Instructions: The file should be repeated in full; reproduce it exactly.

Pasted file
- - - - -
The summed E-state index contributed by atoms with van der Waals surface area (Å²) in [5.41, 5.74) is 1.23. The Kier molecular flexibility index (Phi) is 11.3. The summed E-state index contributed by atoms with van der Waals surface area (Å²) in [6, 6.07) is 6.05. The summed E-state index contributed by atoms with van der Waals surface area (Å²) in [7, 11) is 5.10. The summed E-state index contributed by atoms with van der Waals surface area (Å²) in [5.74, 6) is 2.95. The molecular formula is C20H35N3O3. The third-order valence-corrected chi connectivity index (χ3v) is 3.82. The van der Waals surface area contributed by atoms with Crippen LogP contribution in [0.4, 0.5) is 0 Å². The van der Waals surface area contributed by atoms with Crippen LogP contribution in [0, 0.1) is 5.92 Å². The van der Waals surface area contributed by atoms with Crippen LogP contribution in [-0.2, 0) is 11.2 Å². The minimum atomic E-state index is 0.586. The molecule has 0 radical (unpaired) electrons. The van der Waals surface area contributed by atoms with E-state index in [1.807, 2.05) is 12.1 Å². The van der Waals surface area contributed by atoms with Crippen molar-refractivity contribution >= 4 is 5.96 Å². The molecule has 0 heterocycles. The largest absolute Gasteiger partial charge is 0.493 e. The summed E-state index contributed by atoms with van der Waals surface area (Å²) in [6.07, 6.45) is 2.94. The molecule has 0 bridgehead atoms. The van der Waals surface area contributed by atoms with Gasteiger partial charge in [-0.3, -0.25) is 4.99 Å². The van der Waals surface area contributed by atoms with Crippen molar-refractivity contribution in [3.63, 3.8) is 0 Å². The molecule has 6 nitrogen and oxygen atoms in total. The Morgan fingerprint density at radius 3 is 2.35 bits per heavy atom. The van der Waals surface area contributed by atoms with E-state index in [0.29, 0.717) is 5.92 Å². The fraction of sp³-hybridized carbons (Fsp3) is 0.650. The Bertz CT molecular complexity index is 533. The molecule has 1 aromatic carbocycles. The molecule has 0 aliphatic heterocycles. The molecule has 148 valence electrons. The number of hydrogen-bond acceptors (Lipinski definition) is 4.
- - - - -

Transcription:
The summed E-state index contributed by atoms with van der Waals surface area (Å²) in [5.41, 5.74) is 1.23. The Kier molecular flexibility index (Phi) is 11.3. The summed E-state index contributed by atoms with van der Waals surface area (Å²) in [6, 6.07) is 6.05. The summed E-state index contributed by atoms with van der Waals surface area (Å²) in [7, 11) is 5.10. The summed E-state index contributed by atoms with van der Waals surface area (Å²) in [5.74, 6) is 2.95. The molecular formula is C20H35N3O3. The third-order valence-corrected chi connectivity index (χ3v) is 3.82. The van der Waals surface area contributed by atoms with Crippen LogP contribution in [0.4, 0.5) is 0 Å². The van der Waals surface area contributed by atoms with Crippen LogP contribution in [0, 0.1) is 5.92 Å². The van der Waals surface area contributed by atoms with Crippen LogP contribution in [-0.2, 0) is 11.2 Å². The minimum atomic E-state index is 0.586. The molecule has 0 radical (unpaired) electrons. The van der Waals surface area contributed by atoms with E-state index in [1.807, 2.05) is 12.1 Å². The van der Waals surface area contributed by atoms with Crippen molar-refractivity contribution >= 4 is 5.96 Å². The molecule has 0 heterocycles. The largest absolute Gasteiger partial charge is 0.493 e. The summed E-state index contributed by atoms with van der Waals surface area (Å²) in [6.07, 6.45) is 2.94. The molecule has 0 bridgehead atoms. The van der Waals surface area contributed by atoms with Gasteiger partial charge in [-0.3, -0.25) is 4.99 Å². The van der Waals surface area contributed by atoms with Crippen molar-refractivity contribution in [3.63, 3.8) is 0 Å². The molecule has 6 nitrogen and oxygen atoms in total. The Morgan fingerprint density at radius 3 is 2.35 bits per heavy atom. The van der Waals surface area contributed by atoms with E-state index in [0.29, 0.717) is 5.92 Å². The fraction of sp³-hybridized carbons (Fsp3) is 0.650. The Bertz CT molecular complexity index is 533. The molecule has 1 aromatic carbocycles. The molecule has 0 aliphatic heterocycles. The molecule has 148 valence electrons. The number of hydrogen-bond acceptors (Lipinski definition) is 4.